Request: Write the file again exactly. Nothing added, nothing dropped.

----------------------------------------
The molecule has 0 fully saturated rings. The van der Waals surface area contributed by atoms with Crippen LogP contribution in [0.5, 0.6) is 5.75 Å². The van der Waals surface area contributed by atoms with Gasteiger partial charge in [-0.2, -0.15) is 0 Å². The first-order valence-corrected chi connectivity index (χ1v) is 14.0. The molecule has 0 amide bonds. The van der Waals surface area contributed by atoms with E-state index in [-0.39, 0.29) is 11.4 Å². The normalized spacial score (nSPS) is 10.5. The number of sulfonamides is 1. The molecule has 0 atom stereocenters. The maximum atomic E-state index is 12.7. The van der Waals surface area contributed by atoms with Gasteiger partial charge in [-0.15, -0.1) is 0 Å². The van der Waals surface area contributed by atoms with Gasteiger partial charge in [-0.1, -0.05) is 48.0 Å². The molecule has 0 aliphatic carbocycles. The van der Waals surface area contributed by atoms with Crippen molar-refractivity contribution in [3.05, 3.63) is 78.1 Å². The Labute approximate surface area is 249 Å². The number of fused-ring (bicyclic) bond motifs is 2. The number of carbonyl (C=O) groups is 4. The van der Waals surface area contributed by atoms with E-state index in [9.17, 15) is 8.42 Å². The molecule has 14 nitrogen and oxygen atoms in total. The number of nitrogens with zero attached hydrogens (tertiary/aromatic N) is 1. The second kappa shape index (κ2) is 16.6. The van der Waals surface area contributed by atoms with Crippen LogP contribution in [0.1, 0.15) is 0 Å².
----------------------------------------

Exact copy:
The molecule has 0 fully saturated rings. The van der Waals surface area contributed by atoms with Crippen LogP contribution in [0.5, 0.6) is 5.75 Å². The van der Waals surface area contributed by atoms with Gasteiger partial charge in [-0.2, -0.15) is 0 Å². The first-order valence-corrected chi connectivity index (χ1v) is 14.0. The molecule has 0 amide bonds. The van der Waals surface area contributed by atoms with E-state index in [-0.39, 0.29) is 11.4 Å². The normalized spacial score (nSPS) is 10.5. The number of sulfonamides is 1. The molecule has 0 atom stereocenters. The maximum atomic E-state index is 12.7. The van der Waals surface area contributed by atoms with Gasteiger partial charge in [-0.15, -0.1) is 0 Å². The van der Waals surface area contributed by atoms with Gasteiger partial charge in [-0.1, -0.05) is 48.0 Å². The molecule has 0 aliphatic carbocycles. The van der Waals surface area contributed by atoms with Crippen molar-refractivity contribution in [3.05, 3.63) is 78.1 Å². The Labute approximate surface area is 249 Å². The number of fused-ring (bicyclic) bond motifs is 2. The number of carbonyl (C=O) groups is 4. The van der Waals surface area contributed by atoms with E-state index in [9.17, 15) is 8.42 Å². The molecule has 14 nitrogen and oxygen atoms in total. The number of nitrogens with zero attached hydrogens (tertiary/aromatic N) is 1. The second kappa shape index (κ2) is 16.6. The van der Waals surface area contributed by atoms with Crippen LogP contribution in [0.1, 0.15) is 0 Å².